Arthur’s principal allies are a former Merlin acolyte – sorry, Merlin doesn’t feature in this version so he sent his deputy, referred to solely as “the Mage”, (Àstrid Bergès-Frisbey), wise former Uther companion Sir Bedivere, (the great Djimon Hounsou totally wasted yet again), and “Goosefat” Bill Wilson, (Aidan Gillen), so nicknamed for his knack for getting out of tight jams. Sigh. You would be better watching reruns of Game of Thrones.
King Arthur is not Guy Ritchie’s worst film but it’s pretty close. He exploded onto the cinema scene with Lock, Stock and Two Barrels, and Snatch, a couple of fast, bloody caper films that sort of reinvigorated the cockney crime genre.
The perceptive could see he had a lot of style over substance. You enjoyed recounting the funny scenes, but images petered out in the memory.
Arthur is a compendium of all the things that make Ritchie interesting to watch but miserably disappointing to see, if you catch my drift. His version of Arthur is damn annoying. It veers between smart-ass and idiocy. The plot is what a kid writes for homework to be read in class next day: “My Film Script” by Betty Purvis, aged ten.”
You’ll hear film pundits describe Ritchie as a ‘re-imagining’ director, which is to say, one who plagiarises other people’s ideas, adding mild but annoying changes here and there. Virtually everything in the film has been done before and done much better. The movie is a clumsy mishmash. Everything is random. It lurches from scene to scene. It has no coherence or narrative drive. It’s punctuated by overwrought, frenetic, uninspired action sequences – a Ritchie hallmark – set to a score so painfully brain numbing it sends you to the pick ‘n mix sweetie kiosk for a sanity break.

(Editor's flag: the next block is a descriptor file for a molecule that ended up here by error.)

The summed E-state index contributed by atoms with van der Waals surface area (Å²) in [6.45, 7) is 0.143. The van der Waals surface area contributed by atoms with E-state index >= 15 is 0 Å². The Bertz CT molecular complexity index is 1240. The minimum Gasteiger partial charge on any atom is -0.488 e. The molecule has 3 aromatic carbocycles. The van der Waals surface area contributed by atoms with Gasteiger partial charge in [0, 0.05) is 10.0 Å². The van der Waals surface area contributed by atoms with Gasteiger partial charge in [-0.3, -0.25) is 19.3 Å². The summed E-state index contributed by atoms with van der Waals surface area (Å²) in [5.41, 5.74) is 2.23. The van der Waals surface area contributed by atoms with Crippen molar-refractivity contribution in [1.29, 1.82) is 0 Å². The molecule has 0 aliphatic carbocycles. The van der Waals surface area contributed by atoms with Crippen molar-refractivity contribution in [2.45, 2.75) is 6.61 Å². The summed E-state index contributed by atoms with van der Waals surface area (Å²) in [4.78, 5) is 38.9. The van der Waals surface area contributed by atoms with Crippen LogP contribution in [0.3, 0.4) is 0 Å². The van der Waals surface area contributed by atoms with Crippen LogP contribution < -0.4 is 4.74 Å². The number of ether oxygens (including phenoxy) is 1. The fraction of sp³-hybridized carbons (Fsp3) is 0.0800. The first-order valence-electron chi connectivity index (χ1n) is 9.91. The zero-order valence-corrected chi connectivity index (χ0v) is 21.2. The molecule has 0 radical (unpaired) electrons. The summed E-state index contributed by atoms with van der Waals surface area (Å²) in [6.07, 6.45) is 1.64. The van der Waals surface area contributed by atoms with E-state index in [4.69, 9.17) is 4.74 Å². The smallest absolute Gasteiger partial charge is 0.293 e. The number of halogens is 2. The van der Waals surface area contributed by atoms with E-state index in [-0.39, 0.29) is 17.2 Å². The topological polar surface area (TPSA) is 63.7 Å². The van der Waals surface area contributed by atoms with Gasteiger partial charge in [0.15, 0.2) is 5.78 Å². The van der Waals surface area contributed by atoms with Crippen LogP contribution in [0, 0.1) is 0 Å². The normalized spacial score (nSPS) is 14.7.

And those costumes – where did they get the technology to create those intricate weaves and fibres in olden times? Ritchie has a habit of choosing subject matter for which he is resoundingly unsuited.
As Arthur, Hunnam adds another project to the accumulating evidence of his naffness – see Pacific Rim, Crimson Peak, and The Lost City of Z. As Vortigern, Jude Law displays the required amount of malevolence, and sour plum expressions.
Remarkably, King Arthur: Legend of the Sword was conceived as the first of a six-part series. I know three of the producers. They must be grieving into their Starbucks lattes. The film has lost a ton of money so far – budget $175 million, box office $18 million – so perhaps we will be spared Arfur 2 to 13.
I’ve given it two stars, one more than I really want to, to prove I’m not prejudiced against cockneys – the funniest folk on the planet. Honestly. Just not this time around.
- Star rating: Two stars
- Cast: Charlie Hunnam, Eric Bana, Jude Law, Djimon Hounsou
- Director: Guy Ritchie
- Writer: Joby Harold, Guy Ritchie, Lionel Wigram
- Cinematographer: John Mathieson
- Music: Daniel Pemberton
- Duration: 2 hours 6 minutes
- RATING CRITERIA
- 5 plus: potential classic, innovative. 5: outstanding. 4: excellent. 3.5: excellent but flawed. 3: very good if formulaic. 2: straight to DVD. 1: crap; why did they bother?